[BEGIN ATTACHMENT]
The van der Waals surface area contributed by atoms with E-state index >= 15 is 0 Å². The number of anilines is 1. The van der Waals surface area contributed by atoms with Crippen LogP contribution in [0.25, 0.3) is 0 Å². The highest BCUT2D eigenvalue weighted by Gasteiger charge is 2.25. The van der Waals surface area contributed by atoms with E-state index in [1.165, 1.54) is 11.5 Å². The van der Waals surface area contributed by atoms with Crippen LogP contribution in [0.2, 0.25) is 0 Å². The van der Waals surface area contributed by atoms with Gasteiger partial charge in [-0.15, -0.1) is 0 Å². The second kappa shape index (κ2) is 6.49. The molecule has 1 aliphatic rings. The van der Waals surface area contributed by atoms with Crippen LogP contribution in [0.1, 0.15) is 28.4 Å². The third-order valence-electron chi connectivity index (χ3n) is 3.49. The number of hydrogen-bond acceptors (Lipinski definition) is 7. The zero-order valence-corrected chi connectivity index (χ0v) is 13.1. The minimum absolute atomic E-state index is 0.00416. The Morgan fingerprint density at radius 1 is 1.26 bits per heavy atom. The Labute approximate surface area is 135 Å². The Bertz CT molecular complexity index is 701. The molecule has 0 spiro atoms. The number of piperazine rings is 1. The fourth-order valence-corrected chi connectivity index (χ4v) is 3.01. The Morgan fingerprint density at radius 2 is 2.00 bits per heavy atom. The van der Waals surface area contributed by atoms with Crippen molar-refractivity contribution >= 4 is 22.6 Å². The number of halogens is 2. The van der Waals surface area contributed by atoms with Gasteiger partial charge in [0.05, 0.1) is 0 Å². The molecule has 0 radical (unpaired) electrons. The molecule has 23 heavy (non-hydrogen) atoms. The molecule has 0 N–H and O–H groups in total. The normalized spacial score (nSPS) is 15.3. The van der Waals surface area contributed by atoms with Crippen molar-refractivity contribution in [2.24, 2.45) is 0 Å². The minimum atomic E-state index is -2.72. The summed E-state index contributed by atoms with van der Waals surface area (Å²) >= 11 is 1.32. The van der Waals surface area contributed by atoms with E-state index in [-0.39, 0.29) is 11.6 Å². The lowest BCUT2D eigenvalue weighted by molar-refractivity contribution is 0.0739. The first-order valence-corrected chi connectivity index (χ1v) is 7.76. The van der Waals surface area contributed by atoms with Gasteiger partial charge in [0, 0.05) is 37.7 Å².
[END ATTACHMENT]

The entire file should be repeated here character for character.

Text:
The van der Waals surface area contributed by atoms with E-state index >= 15 is 0 Å². The number of anilines is 1. The van der Waals surface area contributed by atoms with Crippen LogP contribution in [0.25, 0.3) is 0 Å². The highest BCUT2D eigenvalue weighted by Gasteiger charge is 2.25. The van der Waals surface area contributed by atoms with E-state index in [1.165, 1.54) is 11.5 Å². The van der Waals surface area contributed by atoms with Crippen LogP contribution in [0.2, 0.25) is 0 Å². The van der Waals surface area contributed by atoms with Gasteiger partial charge in [-0.15, -0.1) is 0 Å². The second kappa shape index (κ2) is 6.49. The molecule has 1 aliphatic rings. The van der Waals surface area contributed by atoms with Crippen LogP contribution in [0.1, 0.15) is 28.4 Å². The third-order valence-electron chi connectivity index (χ3n) is 3.49. The number of hydrogen-bond acceptors (Lipinski definition) is 7. The zero-order valence-corrected chi connectivity index (χ0v) is 13.1. The minimum absolute atomic E-state index is 0.00416. The Morgan fingerprint density at radius 1 is 1.26 bits per heavy atom. The Labute approximate surface area is 135 Å². The Bertz CT molecular complexity index is 701. The molecule has 0 spiro atoms. The number of piperazine rings is 1. The fourth-order valence-corrected chi connectivity index (χ4v) is 3.01. The Morgan fingerprint density at radius 2 is 2.00 bits per heavy atom. The van der Waals surface area contributed by atoms with Crippen molar-refractivity contribution >= 4 is 22.6 Å². The number of halogens is 2. The van der Waals surface area contributed by atoms with Gasteiger partial charge in [0.05, 0.1) is 0 Å². The molecule has 0 radical (unpaired) electrons. The molecule has 23 heavy (non-hydrogen) atoms. The molecule has 0 N–H and O–H groups in total. The normalized spacial score (nSPS) is 15.3. The van der Waals surface area contributed by atoms with Crippen molar-refractivity contribution in [2.24, 2.45) is 0 Å². The minimum atomic E-state index is -2.72. The summed E-state index contributed by atoms with van der Waals surface area (Å²) >= 11 is 1.32. The van der Waals surface area contributed by atoms with E-state index in [-0.39, 0.29) is 11.6 Å². The lowest BCUT2D eigenvalue weighted by molar-refractivity contribution is 0.0739. The first-order valence-corrected chi connectivity index (χ1v) is 7.76. The van der Waals surface area contributed by atoms with Gasteiger partial charge in [0, 0.05) is 37.7 Å².